By Akira Kyles
The president of the Amalgamated Transit Union (ATU) Local 689, has made great strides since starting in the position, not only because she’s the first Black woman to fill it, but also because of her accomplishments.
Jackie Jeter has been an elected official with Local 689 since 1994, starting as a shop steward for rail operations. Jeter then worked her way from assistant business agent for rail operations to first vice president and financial secretary-treasurer the following term.
Jeter became the first Black female president of ATU Local 689 in 2006. Being the first African-American woman to head ATU Local 689, helps Jeter offer a different perspective and pave a new path. “I am blessed with the opportunity to bring the unique perspective of my experience, both as an African American and as a woman, to this job. Diversity is so important, especially working at a place like WMATA, so I don’t take it lightly and I hope that I have blazed a trail for more diversity to come both in the union and at Metro, especially in leadership,” said Jeter.
In this position, she makes sure to empower her members for the best effect on a national level. “It is important to me, as the president, to make sure that our membership is heard and feels represented across all their crafts regardless of their seniority or location of their work. There is literally no workplace like WMATA,” said Jeter. “We are the only transit agency that exists in two state jurisdictions and the District of Columbia. This means that WMATA’s operations have a national effect and so does this union.”
Jeter’s position demands she focus on proper conditions for members of her union. “What is most important to me is the upward mobility and sustained safe working conditions for all. We are fighting privatization, attacks on retirement benefits, poor working conditions and more,” said Jeter. “Most of the time I have spent with WMATA has seen the quality of our lives expand. I don’t want to see the upcoming generation of workers go with less. They rest on our shoulders and should see more. I am going to continue to fight like hell to make sure they get it.”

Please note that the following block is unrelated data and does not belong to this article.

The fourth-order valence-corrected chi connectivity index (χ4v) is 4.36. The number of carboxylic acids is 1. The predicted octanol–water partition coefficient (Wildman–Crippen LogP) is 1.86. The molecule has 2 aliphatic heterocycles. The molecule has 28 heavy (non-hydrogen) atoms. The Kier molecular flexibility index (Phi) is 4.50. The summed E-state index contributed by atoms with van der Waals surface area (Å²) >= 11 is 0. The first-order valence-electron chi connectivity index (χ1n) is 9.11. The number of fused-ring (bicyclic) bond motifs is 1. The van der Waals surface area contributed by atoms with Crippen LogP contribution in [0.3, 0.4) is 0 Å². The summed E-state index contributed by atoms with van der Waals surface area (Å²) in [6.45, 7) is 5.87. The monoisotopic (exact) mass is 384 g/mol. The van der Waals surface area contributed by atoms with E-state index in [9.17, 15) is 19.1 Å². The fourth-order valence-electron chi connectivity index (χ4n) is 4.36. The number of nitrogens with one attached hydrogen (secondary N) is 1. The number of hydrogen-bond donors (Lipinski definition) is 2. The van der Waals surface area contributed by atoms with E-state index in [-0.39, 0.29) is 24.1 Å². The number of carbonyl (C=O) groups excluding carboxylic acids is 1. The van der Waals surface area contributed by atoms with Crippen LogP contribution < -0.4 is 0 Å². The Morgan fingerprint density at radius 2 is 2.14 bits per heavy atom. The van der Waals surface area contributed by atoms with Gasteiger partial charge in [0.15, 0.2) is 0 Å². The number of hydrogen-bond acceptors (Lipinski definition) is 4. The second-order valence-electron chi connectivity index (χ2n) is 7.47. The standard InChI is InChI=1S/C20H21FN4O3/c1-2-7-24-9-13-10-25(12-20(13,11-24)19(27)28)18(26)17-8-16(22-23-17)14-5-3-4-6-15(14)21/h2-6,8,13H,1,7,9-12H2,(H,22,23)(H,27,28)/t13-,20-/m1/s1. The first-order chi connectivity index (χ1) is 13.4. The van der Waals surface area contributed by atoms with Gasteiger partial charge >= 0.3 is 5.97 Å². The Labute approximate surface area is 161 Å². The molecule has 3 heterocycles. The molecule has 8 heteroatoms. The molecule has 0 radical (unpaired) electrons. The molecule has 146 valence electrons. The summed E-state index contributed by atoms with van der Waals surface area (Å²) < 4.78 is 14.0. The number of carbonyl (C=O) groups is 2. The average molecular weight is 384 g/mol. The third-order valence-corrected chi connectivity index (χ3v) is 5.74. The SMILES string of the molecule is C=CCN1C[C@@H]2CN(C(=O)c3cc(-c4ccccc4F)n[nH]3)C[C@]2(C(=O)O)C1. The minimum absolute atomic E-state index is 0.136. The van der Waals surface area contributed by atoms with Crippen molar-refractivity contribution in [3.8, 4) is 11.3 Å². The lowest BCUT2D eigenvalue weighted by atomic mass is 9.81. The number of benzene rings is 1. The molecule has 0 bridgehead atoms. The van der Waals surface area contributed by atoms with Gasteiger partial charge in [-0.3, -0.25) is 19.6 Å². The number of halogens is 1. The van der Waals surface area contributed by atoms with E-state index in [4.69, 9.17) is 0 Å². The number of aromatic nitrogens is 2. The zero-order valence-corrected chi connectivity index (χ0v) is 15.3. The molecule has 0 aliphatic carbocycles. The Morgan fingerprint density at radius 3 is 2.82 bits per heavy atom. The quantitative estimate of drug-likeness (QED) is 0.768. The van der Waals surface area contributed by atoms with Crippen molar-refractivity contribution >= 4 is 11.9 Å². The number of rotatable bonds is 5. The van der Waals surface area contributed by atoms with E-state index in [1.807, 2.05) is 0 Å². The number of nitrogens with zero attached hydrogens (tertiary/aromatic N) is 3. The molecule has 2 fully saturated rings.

Protecting workers and their rights is also important. “Protecting workers rights and expanding the labor movement. Across the country workers are being targeted and hurt, especially in these political times,” said Jeter. “We at ATU Local 689 not only have a responsibility to ourselves but to the labor and social justice community around the country to make a positive contribution and make our movement grow.”
Jeter serves as president of the Metropolitan Washington Council AFL-CIO, a labor council representing nearly 200 affiliated union locals and 150,000 area union members of the Greater Metropolitan Washington area, and is the first woman to serve at that post, as well.
Jeter is also president of the ATU International Women’s Caucus, a member of Transit Rail Advisory Committee for Safety (TRACS), a member of Today’s Women Caucus of Local 689 and on the National Advisory Board for the Labor Project for Working Families.
All the work Jeter has done to rise to her position and within her position serve as a symbol of dedication within the union. “I want the members of ATU Local 689 and those to come to know that dedication to the union movement, love for our work, and love of our union brothers and sisters is payment in itself,” said Jeter. “If we are dedicated to those things then ATU Local 689 will be successful for another 100 years. I am proud to have contributed to this legacy and it means the world to me that the members have supported my leadership for the past four terms.”
This article originally appeared in The Afro.